The biggest hurdles to investing in financials in this envi­ ronment are psychological and emotional as investors still remember the aftermath of the 2008 financial crisis. While the overall market has more than doubled since then, financial stocks have not appreciated as much—even though select financial companies are delivering record earnings and have the strongest balance sheets in decades.

As always, investor fear is correlated with prices. When stock prices go down, people feel more fear and are less interested in buying, and when prices go up they feel reassured. This tends to result in an undesirable outcome.

We take the opposite approach. We search for compa­nies with stock prices that have lagged the companies’ true business value. We like to look in unloved or overlooked areas of the market where prices do not reflect true value. In today’s environment, the financial sector offers the opportunity we seek.

  1. Class A shares without a sales charge. Inception date of the Fund is 5/1/91. Past performance is not a guarantee of future results. Inception of XLF is 12/16/98. See the endnotes for a description of the material differences between the Fund and XLF. 2. Individual securities are discussed in this piece. While we believe we have a reasonable basis for our appraisals and we have confidence in our opinions, actual results may differ materially from those we anticipate. The return of a security to the Fund will vary based on weighting and timing of purchase. This is not a recommendation to buy, sell or hold any specific security. Past performance is not a guarantee of future results. 3. While Shelby Cullom Davis’ success forms the basis of the Davis Investment Discipline, this was an extraordinary achievement and other investors may not enjoy the same success. Davis Selected Advisers, L.P. was founded in 1969. 4. While we search for those companies possessing these characteristics, there is no guarantee that the criteria will be met or that a given security will be profitable. 5. As of 6/30/19. Source: Credit Suisse. 6. This hypothetical example is for illustrative purposes only and does not represent the performance of any particular investment. Actual results will vary. The return of a stock is based on a number of factors in addition to those discussed. Equity markets are volatile and there is no guarantee that these assumptions will prove to be correct. 7. As of 12/31/18. Source: Davis Advisors and Wilshire Atlas. 8. As of 6/30/19. Holdings are subject to change. 9. The information provided in this material should not be considered a recommendation to buy, sell or hold any particular security.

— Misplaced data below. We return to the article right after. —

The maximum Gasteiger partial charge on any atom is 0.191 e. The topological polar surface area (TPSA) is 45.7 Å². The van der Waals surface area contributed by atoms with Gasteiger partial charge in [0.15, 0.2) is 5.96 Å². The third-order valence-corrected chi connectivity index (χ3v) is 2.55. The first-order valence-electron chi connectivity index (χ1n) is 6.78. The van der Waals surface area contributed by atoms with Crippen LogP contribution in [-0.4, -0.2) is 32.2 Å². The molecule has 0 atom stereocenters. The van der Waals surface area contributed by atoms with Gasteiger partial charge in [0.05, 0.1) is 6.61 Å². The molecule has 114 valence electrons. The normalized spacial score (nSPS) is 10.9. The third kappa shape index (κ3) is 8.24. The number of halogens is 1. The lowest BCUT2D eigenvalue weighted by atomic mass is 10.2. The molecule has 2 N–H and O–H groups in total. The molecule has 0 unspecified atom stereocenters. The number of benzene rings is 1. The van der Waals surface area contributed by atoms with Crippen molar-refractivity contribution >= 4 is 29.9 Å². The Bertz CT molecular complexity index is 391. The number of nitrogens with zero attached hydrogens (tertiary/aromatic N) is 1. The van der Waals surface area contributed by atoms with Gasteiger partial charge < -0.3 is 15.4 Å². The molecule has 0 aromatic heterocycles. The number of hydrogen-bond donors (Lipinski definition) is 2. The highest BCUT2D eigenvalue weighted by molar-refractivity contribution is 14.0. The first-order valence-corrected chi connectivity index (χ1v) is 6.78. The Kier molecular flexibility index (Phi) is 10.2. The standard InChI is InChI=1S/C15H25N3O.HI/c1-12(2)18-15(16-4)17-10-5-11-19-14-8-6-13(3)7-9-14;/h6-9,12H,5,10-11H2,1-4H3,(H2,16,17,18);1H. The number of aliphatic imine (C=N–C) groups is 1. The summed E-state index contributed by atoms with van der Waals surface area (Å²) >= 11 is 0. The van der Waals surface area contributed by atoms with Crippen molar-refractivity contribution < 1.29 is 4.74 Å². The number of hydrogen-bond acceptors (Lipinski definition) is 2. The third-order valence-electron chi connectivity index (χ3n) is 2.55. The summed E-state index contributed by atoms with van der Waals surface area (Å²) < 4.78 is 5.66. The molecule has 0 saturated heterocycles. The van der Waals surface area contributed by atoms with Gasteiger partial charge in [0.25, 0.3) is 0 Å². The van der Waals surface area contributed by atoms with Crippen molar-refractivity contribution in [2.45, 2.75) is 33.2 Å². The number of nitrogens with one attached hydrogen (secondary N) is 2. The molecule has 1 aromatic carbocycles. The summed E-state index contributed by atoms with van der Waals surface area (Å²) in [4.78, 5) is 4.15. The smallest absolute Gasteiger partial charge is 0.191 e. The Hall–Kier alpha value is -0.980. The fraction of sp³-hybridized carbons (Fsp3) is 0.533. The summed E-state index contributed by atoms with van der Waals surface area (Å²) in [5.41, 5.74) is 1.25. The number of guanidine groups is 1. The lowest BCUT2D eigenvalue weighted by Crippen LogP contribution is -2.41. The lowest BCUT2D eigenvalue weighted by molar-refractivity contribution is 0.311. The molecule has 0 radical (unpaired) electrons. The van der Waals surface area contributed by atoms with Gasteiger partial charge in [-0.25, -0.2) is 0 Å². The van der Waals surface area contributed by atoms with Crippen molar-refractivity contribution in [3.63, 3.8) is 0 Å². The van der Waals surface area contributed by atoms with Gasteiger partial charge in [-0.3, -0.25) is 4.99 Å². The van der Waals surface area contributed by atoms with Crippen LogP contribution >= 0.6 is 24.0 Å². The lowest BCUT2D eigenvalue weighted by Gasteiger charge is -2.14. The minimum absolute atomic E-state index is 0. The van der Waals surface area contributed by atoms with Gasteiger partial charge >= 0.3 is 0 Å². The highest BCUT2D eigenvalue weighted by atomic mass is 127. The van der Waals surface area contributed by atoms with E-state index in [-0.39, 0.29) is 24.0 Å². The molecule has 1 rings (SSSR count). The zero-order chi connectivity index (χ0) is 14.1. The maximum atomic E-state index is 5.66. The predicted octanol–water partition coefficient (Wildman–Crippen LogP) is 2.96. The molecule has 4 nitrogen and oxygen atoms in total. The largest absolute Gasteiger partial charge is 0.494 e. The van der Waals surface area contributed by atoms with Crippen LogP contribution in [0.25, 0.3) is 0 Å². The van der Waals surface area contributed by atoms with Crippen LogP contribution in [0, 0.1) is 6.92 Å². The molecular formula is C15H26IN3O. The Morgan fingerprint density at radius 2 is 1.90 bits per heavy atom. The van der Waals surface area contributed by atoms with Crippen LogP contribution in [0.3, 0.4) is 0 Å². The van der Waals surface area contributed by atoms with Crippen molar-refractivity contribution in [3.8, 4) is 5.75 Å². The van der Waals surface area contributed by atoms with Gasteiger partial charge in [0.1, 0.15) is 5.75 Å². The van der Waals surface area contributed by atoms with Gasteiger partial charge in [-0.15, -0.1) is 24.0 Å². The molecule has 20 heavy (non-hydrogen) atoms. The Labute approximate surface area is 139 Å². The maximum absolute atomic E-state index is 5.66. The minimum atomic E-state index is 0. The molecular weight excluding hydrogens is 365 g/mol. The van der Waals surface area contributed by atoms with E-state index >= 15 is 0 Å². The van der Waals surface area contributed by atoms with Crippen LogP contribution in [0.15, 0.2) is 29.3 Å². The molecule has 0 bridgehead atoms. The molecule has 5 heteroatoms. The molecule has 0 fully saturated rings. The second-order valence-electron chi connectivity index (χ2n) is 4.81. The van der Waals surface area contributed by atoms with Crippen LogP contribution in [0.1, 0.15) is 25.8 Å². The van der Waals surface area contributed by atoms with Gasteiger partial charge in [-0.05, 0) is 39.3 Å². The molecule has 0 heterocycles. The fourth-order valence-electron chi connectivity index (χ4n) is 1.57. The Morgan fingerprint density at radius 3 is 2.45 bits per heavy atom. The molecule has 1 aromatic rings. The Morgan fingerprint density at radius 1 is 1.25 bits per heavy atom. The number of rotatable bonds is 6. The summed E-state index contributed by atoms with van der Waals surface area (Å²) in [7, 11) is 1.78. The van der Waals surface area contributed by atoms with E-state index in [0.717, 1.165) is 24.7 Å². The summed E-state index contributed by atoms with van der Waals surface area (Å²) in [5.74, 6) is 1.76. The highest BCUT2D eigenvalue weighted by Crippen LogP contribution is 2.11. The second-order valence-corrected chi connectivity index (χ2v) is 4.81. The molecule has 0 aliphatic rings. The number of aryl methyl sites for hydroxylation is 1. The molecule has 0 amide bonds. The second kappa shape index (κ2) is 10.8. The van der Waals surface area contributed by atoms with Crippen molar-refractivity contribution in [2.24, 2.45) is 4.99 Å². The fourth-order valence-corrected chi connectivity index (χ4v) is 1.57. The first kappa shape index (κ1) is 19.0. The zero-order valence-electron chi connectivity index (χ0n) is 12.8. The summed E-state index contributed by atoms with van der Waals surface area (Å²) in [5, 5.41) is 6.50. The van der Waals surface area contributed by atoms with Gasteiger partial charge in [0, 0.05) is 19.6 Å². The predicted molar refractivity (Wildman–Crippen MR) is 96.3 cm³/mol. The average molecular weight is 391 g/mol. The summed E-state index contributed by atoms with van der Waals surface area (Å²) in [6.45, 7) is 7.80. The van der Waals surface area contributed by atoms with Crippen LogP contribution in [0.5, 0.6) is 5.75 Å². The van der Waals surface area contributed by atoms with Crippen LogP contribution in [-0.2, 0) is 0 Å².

This report is authorized for use by existing shareholders­. A current Davis Financial Fund prospectus must accom­ pany or precede this material if it is distributed to prospective shareholders. You should carefully consider the Fund’s investment objective, risks, charges, and expenses before investing. Read the prospectus carefully before you invest or send money.

This report includes candid statements and observa­ tions regarding investment strategies, individual securities, and economic and market conditions; however, there is no guarantee that these state­ ments, opinions or forecasts will prove to be correct. These comments may also include the expression of opinions that are speculative in nature and should not be relied on as statements of fact.